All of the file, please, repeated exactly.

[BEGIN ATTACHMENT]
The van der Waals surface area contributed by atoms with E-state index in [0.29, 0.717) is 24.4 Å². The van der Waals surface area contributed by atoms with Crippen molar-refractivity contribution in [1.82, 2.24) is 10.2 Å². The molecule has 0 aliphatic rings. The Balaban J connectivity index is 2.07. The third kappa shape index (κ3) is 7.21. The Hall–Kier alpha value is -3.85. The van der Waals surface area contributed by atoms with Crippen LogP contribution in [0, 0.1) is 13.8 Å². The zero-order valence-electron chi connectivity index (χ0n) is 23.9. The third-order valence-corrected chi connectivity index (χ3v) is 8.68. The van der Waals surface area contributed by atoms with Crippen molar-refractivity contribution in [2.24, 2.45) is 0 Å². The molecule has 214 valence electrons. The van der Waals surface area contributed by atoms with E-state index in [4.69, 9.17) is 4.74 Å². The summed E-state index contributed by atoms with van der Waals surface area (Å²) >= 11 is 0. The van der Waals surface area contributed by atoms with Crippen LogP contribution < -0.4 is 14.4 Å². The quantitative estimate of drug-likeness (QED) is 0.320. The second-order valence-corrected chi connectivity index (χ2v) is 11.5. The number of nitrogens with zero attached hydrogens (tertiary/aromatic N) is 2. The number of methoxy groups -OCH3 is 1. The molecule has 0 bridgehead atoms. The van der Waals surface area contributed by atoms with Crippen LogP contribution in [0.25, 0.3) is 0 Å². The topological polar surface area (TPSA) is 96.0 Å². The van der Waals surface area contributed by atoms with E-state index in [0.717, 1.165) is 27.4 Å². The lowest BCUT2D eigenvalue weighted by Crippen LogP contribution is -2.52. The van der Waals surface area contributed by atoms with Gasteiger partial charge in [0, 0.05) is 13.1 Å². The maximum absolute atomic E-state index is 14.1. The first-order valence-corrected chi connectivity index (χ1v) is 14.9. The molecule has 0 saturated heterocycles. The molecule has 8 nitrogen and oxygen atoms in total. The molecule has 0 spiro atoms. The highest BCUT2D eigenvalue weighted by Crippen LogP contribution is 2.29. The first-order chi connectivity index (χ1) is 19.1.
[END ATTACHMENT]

The van der Waals surface area contributed by atoms with E-state index in [0.29, 0.717) is 24.4 Å². The van der Waals surface area contributed by atoms with Crippen molar-refractivity contribution in [1.82, 2.24) is 10.2 Å². The molecule has 0 aliphatic rings. The Balaban J connectivity index is 2.07. The third kappa shape index (κ3) is 7.21. The Hall–Kier alpha value is -3.85. The van der Waals surface area contributed by atoms with Crippen LogP contribution in [0, 0.1) is 13.8 Å². The zero-order valence-electron chi connectivity index (χ0n) is 23.9. The third-order valence-corrected chi connectivity index (χ3v) is 8.68. The van der Waals surface area contributed by atoms with Crippen molar-refractivity contribution in [2.24, 2.45) is 0 Å². The molecule has 214 valence electrons. The van der Waals surface area contributed by atoms with E-state index in [4.69, 9.17) is 4.74 Å². The summed E-state index contributed by atoms with van der Waals surface area (Å²) >= 11 is 0. The van der Waals surface area contributed by atoms with Crippen LogP contribution < -0.4 is 14.4 Å². The quantitative estimate of drug-likeness (QED) is 0.320. The second-order valence-corrected chi connectivity index (χ2v) is 11.5. The number of nitrogens with zero attached hydrogens (tertiary/aromatic N) is 2. The number of methoxy groups -OCH3 is 1. The molecule has 0 bridgehead atoms. The van der Waals surface area contributed by atoms with Crippen LogP contribution in [0.25, 0.3) is 0 Å². The topological polar surface area (TPSA) is 96.0 Å². The van der Waals surface area contributed by atoms with E-state index in [0.717, 1.165) is 27.4 Å². The lowest BCUT2D eigenvalue weighted by Crippen LogP contribution is -2.52. The van der Waals surface area contributed by atoms with Gasteiger partial charge in [0, 0.05) is 13.1 Å². The maximum absolute atomic E-state index is 14.1. The first-order valence-corrected chi connectivity index (χ1v) is 14.9. The molecule has 0 saturated heterocycles. The molecule has 8 nitrogen and oxygen atoms in total. The molecule has 0 spiro atoms. The highest BCUT2D eigenvalue weighted by Crippen LogP contribution is 2.29. The first-order chi connectivity index (χ1) is 19.1.